Be at the net: 8 tips on making your comeback

Get yourself to the net if you want to return

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Noah Buscher for Unsplash
Noah Buscher for Unsplash

Ready to return to work?  Done with being a full time parent?  Looking to get your career back on track?

Kim Clijsters retired from tennis in 2007 with just one Grand Slam victory to her credit. She returned two years later, now a mother, won the US Open twice and the Australian open once. What a comeback.

How did she do it? Well, I’m pretty sure she didn’t lie around looking at a tennis racket thinking about it …

So many people – women in particular – step away from full on careers when they have small children, for all sorts of reasons. But having young children is a temporary condition and many later want to return. They dream of the personal fulfilment, learning, being with like minded people and – yes – the money.

The question, though, is where to start?  How do you get your career back on track in a way that works for you, recognises your skills and experience and doesn’t penalise you simply because you’ve taken some time out.

Dreaming about it won’t do. Having the right equipment is insufficient. You need grit, resilience and a plan of attack.

Here are some tips:

Know where to begin. And that isn’t “I’ve got two kids and I’m looking for part time work.”  The jobs market is a competitive place. Be clear on where you’re going to add value and where you can compete.

If you worked as a business journalist, for example, you might now have a much wider network of contacts who could provide insights into the world of freelancing, the gig economy and the trials and tribulations of running a small business.  This is valuable to an editor who wants to employ someone who can be relied upon to create great copy, quickly.

Get your story straight .  “Your brand is what people say about you when you’re not in the room”   Who are you, what value will you add to an employer?

“I’m an expert in branding with a background in financial services and am now looking to take that expertise and apply it in a small business context” was how Lucy (who appears in our book) presented herself, before landing a role at the British Chambers of Commerce.  The fact that she wanted to work 2 ½ days was a secondary conversation.

Re-engage your network.  You are five times more likely to find work through your network than through a recruiter.  Talk to people, think about how you can help them. Don’t be shy about asking for help – most people will be flattered.

The good news is that all that time working as a freelancer means your network is wider than ever: and clunky as LinkedIn is, it is a tremendous tool for reconnecting with old colleagues.

It’s a job getting a job.  Welcome to your first job.  You are a recruiter. You have one candidate:  you. Figure out who is hiring people for the sort of role you want.  Follow them, look for connections, ask for introductions.

Present yourself as a solution first.  No-one wants to hear about your complicated childcare arrangements.  Don’t talk about the hours you can or can’t work, talk about what value you will add.  Employers are looking for solutions to their problems. Be the solution, not yet another problem.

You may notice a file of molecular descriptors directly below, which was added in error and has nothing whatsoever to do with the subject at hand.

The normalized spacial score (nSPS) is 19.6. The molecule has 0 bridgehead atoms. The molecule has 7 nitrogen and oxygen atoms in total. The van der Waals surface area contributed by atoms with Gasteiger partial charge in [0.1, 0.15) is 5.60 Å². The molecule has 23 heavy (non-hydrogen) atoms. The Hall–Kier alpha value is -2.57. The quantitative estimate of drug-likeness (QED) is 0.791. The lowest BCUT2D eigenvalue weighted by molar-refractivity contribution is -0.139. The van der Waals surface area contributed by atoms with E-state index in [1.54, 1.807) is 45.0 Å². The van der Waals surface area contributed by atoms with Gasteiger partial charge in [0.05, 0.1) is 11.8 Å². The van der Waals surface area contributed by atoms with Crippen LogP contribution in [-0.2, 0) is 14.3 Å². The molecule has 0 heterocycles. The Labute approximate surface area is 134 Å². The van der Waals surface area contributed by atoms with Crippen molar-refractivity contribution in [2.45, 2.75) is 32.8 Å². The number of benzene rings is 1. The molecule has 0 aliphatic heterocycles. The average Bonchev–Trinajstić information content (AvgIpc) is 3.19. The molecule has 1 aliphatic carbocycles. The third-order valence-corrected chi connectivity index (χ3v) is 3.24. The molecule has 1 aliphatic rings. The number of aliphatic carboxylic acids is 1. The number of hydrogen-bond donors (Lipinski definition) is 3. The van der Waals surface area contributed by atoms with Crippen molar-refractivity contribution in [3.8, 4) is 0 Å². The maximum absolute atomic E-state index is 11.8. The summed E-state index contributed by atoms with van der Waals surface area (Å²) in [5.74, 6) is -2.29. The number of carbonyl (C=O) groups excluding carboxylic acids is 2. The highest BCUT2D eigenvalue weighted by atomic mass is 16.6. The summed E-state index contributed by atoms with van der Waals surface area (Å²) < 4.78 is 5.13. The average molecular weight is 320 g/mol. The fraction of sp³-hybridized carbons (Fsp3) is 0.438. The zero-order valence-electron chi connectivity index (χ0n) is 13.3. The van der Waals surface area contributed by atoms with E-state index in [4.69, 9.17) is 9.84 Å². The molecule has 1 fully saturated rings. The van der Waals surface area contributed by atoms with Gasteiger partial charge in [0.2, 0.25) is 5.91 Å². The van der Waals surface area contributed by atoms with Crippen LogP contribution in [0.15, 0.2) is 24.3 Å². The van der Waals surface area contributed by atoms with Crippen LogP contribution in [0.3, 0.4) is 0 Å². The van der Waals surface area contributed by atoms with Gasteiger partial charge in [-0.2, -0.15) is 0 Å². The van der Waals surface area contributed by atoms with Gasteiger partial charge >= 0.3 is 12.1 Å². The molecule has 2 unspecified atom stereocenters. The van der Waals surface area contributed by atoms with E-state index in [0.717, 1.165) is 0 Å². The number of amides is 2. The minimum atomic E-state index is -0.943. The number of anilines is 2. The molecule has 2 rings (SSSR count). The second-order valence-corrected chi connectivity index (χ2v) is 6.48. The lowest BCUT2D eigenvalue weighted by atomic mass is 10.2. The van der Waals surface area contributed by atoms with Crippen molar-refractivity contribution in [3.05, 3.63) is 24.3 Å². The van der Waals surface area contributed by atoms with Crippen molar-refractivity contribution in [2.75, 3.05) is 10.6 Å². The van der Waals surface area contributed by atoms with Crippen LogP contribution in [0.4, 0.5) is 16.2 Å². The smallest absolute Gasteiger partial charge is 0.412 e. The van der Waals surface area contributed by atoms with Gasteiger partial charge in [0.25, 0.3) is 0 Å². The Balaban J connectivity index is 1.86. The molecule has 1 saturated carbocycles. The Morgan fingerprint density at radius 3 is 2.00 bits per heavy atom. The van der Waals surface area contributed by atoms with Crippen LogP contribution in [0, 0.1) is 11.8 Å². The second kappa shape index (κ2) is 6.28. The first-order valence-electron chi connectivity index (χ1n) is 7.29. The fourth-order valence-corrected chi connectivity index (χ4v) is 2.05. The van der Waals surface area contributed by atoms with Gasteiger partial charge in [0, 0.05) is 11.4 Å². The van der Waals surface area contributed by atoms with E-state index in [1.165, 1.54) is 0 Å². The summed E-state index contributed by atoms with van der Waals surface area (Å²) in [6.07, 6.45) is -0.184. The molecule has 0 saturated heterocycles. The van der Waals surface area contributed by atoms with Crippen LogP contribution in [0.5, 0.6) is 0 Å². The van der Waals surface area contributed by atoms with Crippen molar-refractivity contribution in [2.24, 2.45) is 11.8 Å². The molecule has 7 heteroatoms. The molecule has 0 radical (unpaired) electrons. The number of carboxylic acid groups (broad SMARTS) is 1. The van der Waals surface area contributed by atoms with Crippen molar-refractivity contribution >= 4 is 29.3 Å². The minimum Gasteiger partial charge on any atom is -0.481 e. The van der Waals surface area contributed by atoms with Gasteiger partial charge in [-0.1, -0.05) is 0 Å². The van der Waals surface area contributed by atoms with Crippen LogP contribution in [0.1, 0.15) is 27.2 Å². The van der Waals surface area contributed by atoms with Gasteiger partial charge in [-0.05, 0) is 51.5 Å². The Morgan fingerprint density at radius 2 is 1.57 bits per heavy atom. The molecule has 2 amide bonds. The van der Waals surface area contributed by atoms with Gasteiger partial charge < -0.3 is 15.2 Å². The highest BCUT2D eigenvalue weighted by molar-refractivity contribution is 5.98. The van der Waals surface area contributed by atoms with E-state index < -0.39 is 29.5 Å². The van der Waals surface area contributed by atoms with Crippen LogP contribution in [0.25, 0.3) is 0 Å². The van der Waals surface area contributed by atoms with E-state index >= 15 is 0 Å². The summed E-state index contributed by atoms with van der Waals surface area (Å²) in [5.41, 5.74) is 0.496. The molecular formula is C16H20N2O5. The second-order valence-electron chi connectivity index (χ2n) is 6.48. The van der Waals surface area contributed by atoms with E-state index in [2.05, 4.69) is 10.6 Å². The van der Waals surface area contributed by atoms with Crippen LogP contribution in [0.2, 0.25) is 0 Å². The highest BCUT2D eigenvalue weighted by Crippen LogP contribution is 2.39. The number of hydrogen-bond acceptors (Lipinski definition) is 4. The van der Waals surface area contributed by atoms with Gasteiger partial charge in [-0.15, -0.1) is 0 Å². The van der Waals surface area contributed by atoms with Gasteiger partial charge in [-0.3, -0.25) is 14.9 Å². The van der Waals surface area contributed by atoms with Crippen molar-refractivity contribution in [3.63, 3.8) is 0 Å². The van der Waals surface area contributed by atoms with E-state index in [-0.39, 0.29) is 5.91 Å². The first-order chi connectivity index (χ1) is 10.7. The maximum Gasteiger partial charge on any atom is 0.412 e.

Know your value.  Women don’t negotiate enough.  We’d much rather be seen as nice than being tough.   

Do your research on who is charging what for the work that you do. Make it easier for yourself by having a rate card. At She’s Back, we’ve (eventually) landed on a set price for a half day workshop, a price for a 1 – 1 ½ hour breakfast meeting-type event and a £9.99 version of our advice. Clients can also follow us for free on social media of course.

When it comes to selling – practise in the mirror.  Name your price then shut up. You’d be surprised at how clients actually take comfort from believing they are buying from someone who is confident in their own worth.

You’re ALL OVER this.  Just because you haven’t been in full time paid employment, doesn’t mean you haven’t been working.  Think about it: your time management skills are probably far more honed than ever; your negotiation skills can cope with stubborn toddlers and recalcitrant children; you can coach, mentor, teach, communicate. As one mother put it to me “I have peace making skills that would put the UN to shame.”

Added to which, the likelihood is that you’re probably completely on top of social media and for anyone in a sales, marketing or communications role today, that’s an absolute “must have.”   

Be at the net.  Have your childcare sorted and work out contingency plans.  Be able to answer the “Could you start on Monday?” question with an enthusiastic “Love to”.

And make sure those contingency plans include your partner, if appropriate.  Why should you be the first port of call if anything goes wrong at nursery or school? Have a specific discussion about how everyone’s life is going to change so that you can make the transition back to paid employment a success.

Lisa Unwin

Lisa is the co-author of She’s Back: Your Guide to Returning to Work  , described by Arianna Huffington as “ a must have guide to get more women back into the workplace.”

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